• Cole Hubert – Hanover College
  • Nicholas Voight – Capital University 
  • Landon Hughes – Capital University 
  • Marshal Minor – Northern Kentucky University 
  • Benjamin Watts – Centre College
  • Roman Girandola – DePauw University
  • Dominick Dornbush – University of Findlay
  • Cooper Staubach – Mount Vernon Nazarene University
  • Austin Nowak – Xavier University
  • Cooper Staubach – Mount Vernon Nazarene University
  • Sarah Wang – Wellesley College
  • Paige House – Ohio Northern University
  • Paul Brophy – Savannah College of Art and Design
  • Tyler Smith – Centre College
  • Hannah Engel – University of the Cumberlands
  • Diego Hoenderkamp – Northern Kentucky University
  • Josh Line – Northern Kentucky University
  • Trinity Bauwens – Spaulding University
  • Kate Makkas – Youngstown State University
  • Caroline Tucker – Mars Hill University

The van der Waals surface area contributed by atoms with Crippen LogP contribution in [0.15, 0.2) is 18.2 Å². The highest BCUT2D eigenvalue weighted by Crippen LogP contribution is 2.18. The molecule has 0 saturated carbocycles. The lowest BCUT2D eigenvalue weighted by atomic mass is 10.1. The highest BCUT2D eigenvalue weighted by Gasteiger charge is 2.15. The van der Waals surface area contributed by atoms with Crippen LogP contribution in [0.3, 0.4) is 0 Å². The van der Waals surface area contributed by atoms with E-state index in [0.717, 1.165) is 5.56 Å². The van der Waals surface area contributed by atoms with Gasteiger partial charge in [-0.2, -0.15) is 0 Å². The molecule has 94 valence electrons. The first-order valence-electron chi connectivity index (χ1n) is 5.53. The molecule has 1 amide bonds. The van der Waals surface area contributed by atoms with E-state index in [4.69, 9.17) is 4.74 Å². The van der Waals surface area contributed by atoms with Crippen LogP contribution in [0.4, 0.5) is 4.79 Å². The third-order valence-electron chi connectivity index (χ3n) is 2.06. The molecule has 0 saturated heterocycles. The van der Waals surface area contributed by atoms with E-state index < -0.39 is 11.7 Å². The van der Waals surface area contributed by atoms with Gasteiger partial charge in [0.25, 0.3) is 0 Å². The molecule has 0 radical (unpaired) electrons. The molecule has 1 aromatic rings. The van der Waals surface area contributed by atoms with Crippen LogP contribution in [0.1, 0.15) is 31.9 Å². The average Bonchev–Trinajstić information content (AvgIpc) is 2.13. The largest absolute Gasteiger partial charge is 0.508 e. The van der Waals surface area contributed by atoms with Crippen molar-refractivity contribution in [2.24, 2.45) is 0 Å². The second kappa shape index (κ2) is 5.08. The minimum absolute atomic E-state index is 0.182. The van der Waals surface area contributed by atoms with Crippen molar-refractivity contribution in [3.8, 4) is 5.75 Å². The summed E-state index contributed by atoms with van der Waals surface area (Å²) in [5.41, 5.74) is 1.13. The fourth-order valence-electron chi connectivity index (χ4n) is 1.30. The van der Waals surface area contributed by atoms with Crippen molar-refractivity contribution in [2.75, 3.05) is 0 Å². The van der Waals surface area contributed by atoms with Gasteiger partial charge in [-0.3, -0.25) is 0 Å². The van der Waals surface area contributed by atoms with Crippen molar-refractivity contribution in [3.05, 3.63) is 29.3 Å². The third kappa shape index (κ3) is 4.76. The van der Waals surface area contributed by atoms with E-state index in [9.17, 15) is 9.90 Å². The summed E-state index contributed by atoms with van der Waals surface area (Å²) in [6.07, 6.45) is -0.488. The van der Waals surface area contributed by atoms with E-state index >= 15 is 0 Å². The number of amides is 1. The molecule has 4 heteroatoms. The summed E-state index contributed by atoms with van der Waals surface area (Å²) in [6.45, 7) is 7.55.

• Ava Hess – University of Southern Indiana
  • Lauren Flax – Liberty University
  • Kaitlyn Lampe – Mt St Joseph University
  • Riley Tarvin – Stetson University
  • Avery Riggs – Bryan College
  • Landon Barth – Northern Kentucky University
  • Riley Rolfert – Thomas More University
  • Rylie Niemeyer – Western Carolina University
  • Lauren Link – Eastern Kentucky University
  • Claire Cress – Morehead State University
  • Piper Farris – East Carolina University
  • McKenzie Carle – Bellarmine University
  • Sarah Deaton – Wittenburg University
  • Maggie Molnar – Taylor University
  • Maria Dilts – Johns Hopkins University
  • Ivy Hoffman – Thomas More University
  • Maddy Ehrhardt – Wilmington College
  • Anna Taylor – Cedarville University
  • Claire Cavacini – Centre College
  • Ella Mann – Centre College